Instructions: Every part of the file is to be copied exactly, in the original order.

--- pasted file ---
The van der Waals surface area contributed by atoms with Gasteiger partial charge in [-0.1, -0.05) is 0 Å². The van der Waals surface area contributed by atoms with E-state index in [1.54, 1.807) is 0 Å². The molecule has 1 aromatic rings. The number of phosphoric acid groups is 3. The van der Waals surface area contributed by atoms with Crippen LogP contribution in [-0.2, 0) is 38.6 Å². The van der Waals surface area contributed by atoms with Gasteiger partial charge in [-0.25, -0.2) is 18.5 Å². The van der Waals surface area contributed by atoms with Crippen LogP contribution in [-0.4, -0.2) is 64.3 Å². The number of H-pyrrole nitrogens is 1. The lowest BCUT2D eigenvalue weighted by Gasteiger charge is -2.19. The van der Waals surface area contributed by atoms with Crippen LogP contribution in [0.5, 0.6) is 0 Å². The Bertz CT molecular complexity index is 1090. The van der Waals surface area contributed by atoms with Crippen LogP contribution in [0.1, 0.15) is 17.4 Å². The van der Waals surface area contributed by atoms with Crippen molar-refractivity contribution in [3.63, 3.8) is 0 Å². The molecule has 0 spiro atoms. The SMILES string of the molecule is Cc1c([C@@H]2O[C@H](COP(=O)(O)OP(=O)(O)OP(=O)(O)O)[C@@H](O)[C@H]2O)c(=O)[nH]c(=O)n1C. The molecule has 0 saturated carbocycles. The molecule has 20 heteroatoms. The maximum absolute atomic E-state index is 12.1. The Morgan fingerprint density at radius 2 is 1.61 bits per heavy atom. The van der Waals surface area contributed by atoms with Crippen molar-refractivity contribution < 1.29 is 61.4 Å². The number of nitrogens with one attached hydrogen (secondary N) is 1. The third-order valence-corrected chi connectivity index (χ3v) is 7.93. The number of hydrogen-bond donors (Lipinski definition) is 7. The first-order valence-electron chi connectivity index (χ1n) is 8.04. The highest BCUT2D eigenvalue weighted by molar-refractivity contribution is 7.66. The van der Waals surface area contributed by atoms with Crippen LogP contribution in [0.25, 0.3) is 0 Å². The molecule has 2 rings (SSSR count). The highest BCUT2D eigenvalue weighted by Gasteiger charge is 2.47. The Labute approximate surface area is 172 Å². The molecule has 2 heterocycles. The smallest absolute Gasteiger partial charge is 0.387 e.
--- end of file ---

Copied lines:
The van der Waals surface area contributed by atoms with Gasteiger partial charge in [-0.1, -0.05) is 0 Å². The van der Waals surface area contributed by atoms with E-state index in [1.54, 1.807) is 0 Å². The molecule has 1 aromatic rings. The number of phosphoric acid groups is 3. The van der Waals surface area contributed by atoms with Crippen LogP contribution in [-0.2, 0) is 38.6 Å². The van der Waals surface area contributed by atoms with Gasteiger partial charge in [-0.25, -0.2) is 18.5 Å². The van der Waals surface area contributed by atoms with Crippen LogP contribution in [-0.4, -0.2) is 64.3 Å². The number of H-pyrrole nitrogens is 1. The lowest BCUT2D eigenvalue weighted by Gasteiger charge is -2.19. The van der Waals surface area contributed by atoms with Crippen LogP contribution in [0.5, 0.6) is 0 Å². The Bertz CT molecular complexity index is 1090. The van der Waals surface area contributed by atoms with Crippen LogP contribution in [0.1, 0.15) is 17.4 Å². The van der Waals surface area contributed by atoms with Crippen molar-refractivity contribution in [3.63, 3.8) is 0 Å². The molecule has 0 spiro atoms. The SMILES string of the molecule is Cc1c([C@@H]2O[C@H](COP(=O)(O)OP(=O)(O)OP(=O)(O)O)[C@@H](O)[C@H]2O)c(=O)[nH]c(=O)n1C. The molecule has 0 saturated carbocycles. The molecule has 20 heteroatoms. The maximum absolute atomic E-state index is 12.1. The Morgan fingerprint density at radius 2 is 1.61 bits per heavy atom. The van der Waals surface area contributed by atoms with Crippen molar-refractivity contribution < 1.29 is 61.4 Å². The number of nitrogens with one attached hydrogen (secondary N) is 1. The third-order valence-corrected chi connectivity index (χ3v) is 7.93. The number of hydrogen-bond donors (Lipinski definition) is 7. The first-order valence-electron chi connectivity index (χ1n) is 8.04. The highest BCUT2D eigenvalue weighted by molar-refractivity contribution is 7.66. The van der Waals surface area contributed by atoms with Crippen LogP contribution in [0.25, 0.3) is 0 Å². The molecule has 2 rings (SSSR count). The highest BCUT2D eigenvalue weighted by Gasteiger charge is 2.47. The Labute approximate surface area is 172 Å². The molecule has 2 heterocycles. The smallest absolute Gasteiger partial charge is 0.387 e.